Parker’s for Hire – in Hollywood
“Spenser” scribe Robert B. Parker, who has found a new career as a writer of westerns-gone-Hollywood, wore his sunglasses yesterday during a sit-down at the Four Seasons, where he promoted “Appaloosa.”
The 75-year-old novelist joked that, in his new role as a “movie mogul,” hiding behind the shades was quite appropriate!
“Appaloosa,” which was directed by and stars Ed Harris, began as a screenwriting project for Tom Selleck, Parker said, but after the project fell through, he wrote it up as a novel.
“Waste not, want not,” said the frugal Yankee, who grew up in Springfield and New Bedford. “I’m thrilled with the film. I think it was a wonderful movie. I have a tuxedo in case we have to go to the Oscars,” he laughed.
The film, which will kick off the Boston Film Festival tomorrow at the Kendall Square Cinema, is set in the late 1800s in a small mining community of New Mexico, where a small but powerful group of outlaws controlled by a powerful rancher run rampant. They are brought to justice by a city marshal played by Harris and his deputy played by Viggo Mortensen.
Academy Award winners Renee Zellweger and Jeremy Irons round out the cast.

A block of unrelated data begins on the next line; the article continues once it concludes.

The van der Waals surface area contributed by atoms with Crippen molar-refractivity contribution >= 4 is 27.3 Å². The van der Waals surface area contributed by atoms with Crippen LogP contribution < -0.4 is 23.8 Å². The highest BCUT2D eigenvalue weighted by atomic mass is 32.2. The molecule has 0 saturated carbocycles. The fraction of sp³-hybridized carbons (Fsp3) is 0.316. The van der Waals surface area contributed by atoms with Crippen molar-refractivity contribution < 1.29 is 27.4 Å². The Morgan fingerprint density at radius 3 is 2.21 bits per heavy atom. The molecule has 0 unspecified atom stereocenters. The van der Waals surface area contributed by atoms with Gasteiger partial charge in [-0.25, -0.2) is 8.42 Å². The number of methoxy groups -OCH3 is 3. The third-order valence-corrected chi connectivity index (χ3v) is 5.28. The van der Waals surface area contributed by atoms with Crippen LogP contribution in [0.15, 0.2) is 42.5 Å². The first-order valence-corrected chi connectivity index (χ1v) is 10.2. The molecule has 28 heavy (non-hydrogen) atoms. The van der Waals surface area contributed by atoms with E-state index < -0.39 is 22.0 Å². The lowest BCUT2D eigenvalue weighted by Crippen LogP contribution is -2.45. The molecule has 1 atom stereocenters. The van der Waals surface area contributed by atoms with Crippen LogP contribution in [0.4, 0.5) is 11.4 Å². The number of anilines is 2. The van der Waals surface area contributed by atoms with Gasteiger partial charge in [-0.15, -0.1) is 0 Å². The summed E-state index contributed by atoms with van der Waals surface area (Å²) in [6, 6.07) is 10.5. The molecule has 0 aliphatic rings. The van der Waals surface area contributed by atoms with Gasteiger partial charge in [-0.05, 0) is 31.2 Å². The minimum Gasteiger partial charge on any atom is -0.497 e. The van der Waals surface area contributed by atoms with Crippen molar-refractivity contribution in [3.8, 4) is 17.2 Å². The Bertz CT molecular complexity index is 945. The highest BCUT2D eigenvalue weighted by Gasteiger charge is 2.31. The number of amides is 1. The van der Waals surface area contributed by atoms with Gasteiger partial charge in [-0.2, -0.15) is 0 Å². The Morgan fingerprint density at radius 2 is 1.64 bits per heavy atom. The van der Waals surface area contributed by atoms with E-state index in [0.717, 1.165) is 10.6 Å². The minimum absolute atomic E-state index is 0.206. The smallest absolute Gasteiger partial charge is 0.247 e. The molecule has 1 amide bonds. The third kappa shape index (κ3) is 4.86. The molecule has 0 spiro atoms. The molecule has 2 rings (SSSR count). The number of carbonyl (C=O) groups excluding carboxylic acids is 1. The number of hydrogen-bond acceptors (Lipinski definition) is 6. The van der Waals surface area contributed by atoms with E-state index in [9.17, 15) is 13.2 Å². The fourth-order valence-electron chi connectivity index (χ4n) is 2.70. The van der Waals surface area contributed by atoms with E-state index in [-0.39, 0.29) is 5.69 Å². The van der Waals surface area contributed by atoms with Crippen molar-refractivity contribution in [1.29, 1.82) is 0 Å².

Parker said his favorite part of movie shoot was having his actor- son Daniel star in a scene with Ed Harris’ father, Bob, who plays a judge.
“It’s the nepotism scene,” said the proud papa.
Parker, who is famous for his set-in-Mass. “Spenser” crime- fighting novels, said the western idea wasn’t his. It was Selleck’s. The actor had wanted to remake a Lee Marvin flick called “Monte Walsh.” Selleck made it for TV back in 2003, but not with Parker’s treatment. Hence, the recycle.
New Mexico doesn’t hold much of a thrill for Parker.
“I have been in Massachusetts all my life. When I’m away from it for a while, I get homesick. I wanna see grime, I want to hear a bus, SOMETHING,” he said.
Now that Parker’s a movie mogul, he won’t forget about his legendary mystery series.
“Oh sure, `Spenser’ novels come out once a year. There will be a new one out in October,” he said. “I do three or four novels a year, so if I drop dead now you’d have about two years of my stuff still to read.”
CAPTION: Author extraordinaire Robert B. Parker at the Four Seasons yesterday. (Staff Photo by Ted Fitzgerald)
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